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CORONAVIRUS
Latest Advice
Symptoms
The most common symptoms of coronavirus (COVID-19) are recent onset of:
  • New continuous cough and/or
  • High temperature
For most people, coronavirus (COVID-19) will be a mild illness If you have coronavirus symptoms:
  • Do not go to a GP surgery, pharmacy or hospital
  • You do not need to contact 111 to tell them you're staying at home
  • Testing for coronavirus is not needed if you're staying at home
  • Plan ahead and ask others for help to ensure that you can successfully stay at home and consider what can be done for vulnerable people in the household
  • Ask your employer, friends and family to help you to get the things you need to stay at home
  • Wash your hands regularly for 20 seconds, each time using soap and water, or use hand sanitiser
  • If you feel you cannot cope with your symptoms at home, or your condition gets worse, or your symptoms do not get better after 7 days, then use the NHS 111 online coronavirus service. If you do not have internet access, call NHS 111. For a medical emergency dial 999
  • Visit NHS 111 Online for more information

Stay at Home
  • If you live alone and you have symptoms of coronavirus illness (COVID-19), however mild, stay at home for 7 days from when your symptoms started. (See ending isolation section below for more information)
  • If you live with others and you or one of them have symptoms of coronavirus, then all household members must stay at home and not leave the house for 14 days. The 14-day period starts from the day when the first person in the house became ill
  • It is likely that people living within a household will infect each other or be infected already. Staying at home for 14 days will greatly reduce the overall amount of infection the household could pass on to others in the community
  • For anyone in the household who starts displaying symptoms, they need to stay at home for 7 days from when the symptoms appeared, regardless of what day they are on in the original 14 day isolation period. (See ending isolation section below for more information
  • If you can, move any vulnerable individuals (such as the elderly and those with underlying health conditions) out of your home, to stay with friends or family for the duration of the home isolation period
  • If you cannot move vulnerable people out of your home, stay away from them as much as possible
Find out more about UK Gov Coronavirus Response
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Rabies
S and S Chemist

Disease

Rabies is a potentially fatal disease caused by bites and scratches from infected animals. It is a viral infection which affects the brain and spine causing swelling of both causing damage to the nervous system.

Symptoms

Unlike other illnesses; rabies has a much more delayed onset and symptoms may not appear for several months or even years in some cases. Rabies has non-specific features to begin with as fever, headache and fatigue set in. This can then develop into either ‘furious’ rabies; which causes muscle spasms and is most commonly seen in movies with frothing at the mouth and violent/aggressive behaviour, this leads to a deterioration in condition and death. The other type; dumb rabies is often more lethal as it is misdiagnosed. The first signs are paralysis around the bite; this then travels up the affected limb which leads to respiratory failure and death.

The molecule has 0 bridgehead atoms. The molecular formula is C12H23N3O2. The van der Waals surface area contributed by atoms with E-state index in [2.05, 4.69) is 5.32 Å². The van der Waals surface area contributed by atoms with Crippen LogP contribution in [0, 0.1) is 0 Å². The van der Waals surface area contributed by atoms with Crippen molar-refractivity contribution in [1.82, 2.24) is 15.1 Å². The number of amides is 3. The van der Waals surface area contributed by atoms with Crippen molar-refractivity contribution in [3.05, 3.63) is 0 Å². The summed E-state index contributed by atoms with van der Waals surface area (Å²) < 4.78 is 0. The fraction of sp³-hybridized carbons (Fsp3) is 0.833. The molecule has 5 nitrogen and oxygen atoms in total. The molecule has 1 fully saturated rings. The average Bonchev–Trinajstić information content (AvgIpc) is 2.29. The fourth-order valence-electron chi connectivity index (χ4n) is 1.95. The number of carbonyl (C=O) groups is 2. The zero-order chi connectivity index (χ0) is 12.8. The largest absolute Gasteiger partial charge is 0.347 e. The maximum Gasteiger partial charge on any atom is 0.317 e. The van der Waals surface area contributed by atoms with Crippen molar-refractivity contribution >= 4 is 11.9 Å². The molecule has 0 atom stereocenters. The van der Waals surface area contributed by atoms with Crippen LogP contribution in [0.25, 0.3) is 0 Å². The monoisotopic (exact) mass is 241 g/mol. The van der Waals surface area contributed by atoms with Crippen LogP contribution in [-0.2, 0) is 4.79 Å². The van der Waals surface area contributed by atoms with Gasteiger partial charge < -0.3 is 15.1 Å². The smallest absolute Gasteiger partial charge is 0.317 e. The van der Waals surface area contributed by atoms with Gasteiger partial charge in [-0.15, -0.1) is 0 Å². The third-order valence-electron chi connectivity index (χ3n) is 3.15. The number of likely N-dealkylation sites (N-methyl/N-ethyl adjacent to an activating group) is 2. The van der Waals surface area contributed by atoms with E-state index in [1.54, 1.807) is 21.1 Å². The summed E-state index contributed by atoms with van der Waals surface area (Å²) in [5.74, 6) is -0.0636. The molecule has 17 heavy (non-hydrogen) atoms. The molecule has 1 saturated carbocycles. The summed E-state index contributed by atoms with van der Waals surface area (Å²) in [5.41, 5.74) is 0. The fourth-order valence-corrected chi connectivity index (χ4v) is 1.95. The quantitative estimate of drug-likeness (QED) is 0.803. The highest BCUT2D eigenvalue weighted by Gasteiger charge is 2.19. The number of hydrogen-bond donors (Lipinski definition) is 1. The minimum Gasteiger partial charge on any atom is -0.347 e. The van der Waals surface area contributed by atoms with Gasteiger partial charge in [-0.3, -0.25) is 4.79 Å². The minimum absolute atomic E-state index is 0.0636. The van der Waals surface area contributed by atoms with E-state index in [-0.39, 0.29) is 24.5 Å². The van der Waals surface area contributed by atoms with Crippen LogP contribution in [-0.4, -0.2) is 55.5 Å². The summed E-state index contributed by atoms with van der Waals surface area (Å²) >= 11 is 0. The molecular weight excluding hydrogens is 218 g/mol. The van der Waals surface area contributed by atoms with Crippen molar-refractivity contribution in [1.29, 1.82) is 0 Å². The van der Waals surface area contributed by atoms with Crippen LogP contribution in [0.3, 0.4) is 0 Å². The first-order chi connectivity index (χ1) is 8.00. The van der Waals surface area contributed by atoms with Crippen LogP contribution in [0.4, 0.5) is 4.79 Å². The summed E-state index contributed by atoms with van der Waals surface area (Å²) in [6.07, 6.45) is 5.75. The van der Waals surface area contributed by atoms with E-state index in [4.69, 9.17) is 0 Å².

Treatment

There is no specific treatment for rabies. For travellers at risk of exposure to rabies it is highly advised that a pre-exposure vaccine is received. If bitten by an animal considered to have rabies or even potentially to have rabies; the wound should be thoroughly washed with warm water and a mild disinfectant and covered with a bandage and then seek medical help urgently.

Risk

Asia, Africa and Latin America have the highest risk of rabies due to their large population of stray dogs. Travellers to these regions that are going to be living in deprived regions or working with animals should ensure they receive the pre-exposure vaccine before travelling. Risk in Europe and North America comes mainly from foxes, skunks and racoons. Bats are considered to be a rabies threat in all countries. Other animals which may carry rabies are monkeys, jackals and mongoose.

Prevention

The best form of prevention is to avoid contact with wild and domestic animals while travelling:

  • Do not approach animals
  • Avoid picking up animals which look ill or even tame
  • Be careful with litter to avoid attracting stray animals
  • Be aware that running and cycling can attract animals such as dogs.

Immunisation

The rabies vaccine is recommended for those at risk of the disease e.g. lab workers, zoo workers, animal carers and those living in areas with a high number of rabid creatures. The primary course consists of 3 vaccinations given over the period of a month at £50 per vaccine. If you would like more information on the vaccination courses available or boosters please contact our pharmacy team on 02089021328.

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40 Harrow Road
Wembley
Greater London
HA9 6PG
0208 902 13 28
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Superintendent Pharmacist:
Anilkumar M Patel (2024112)
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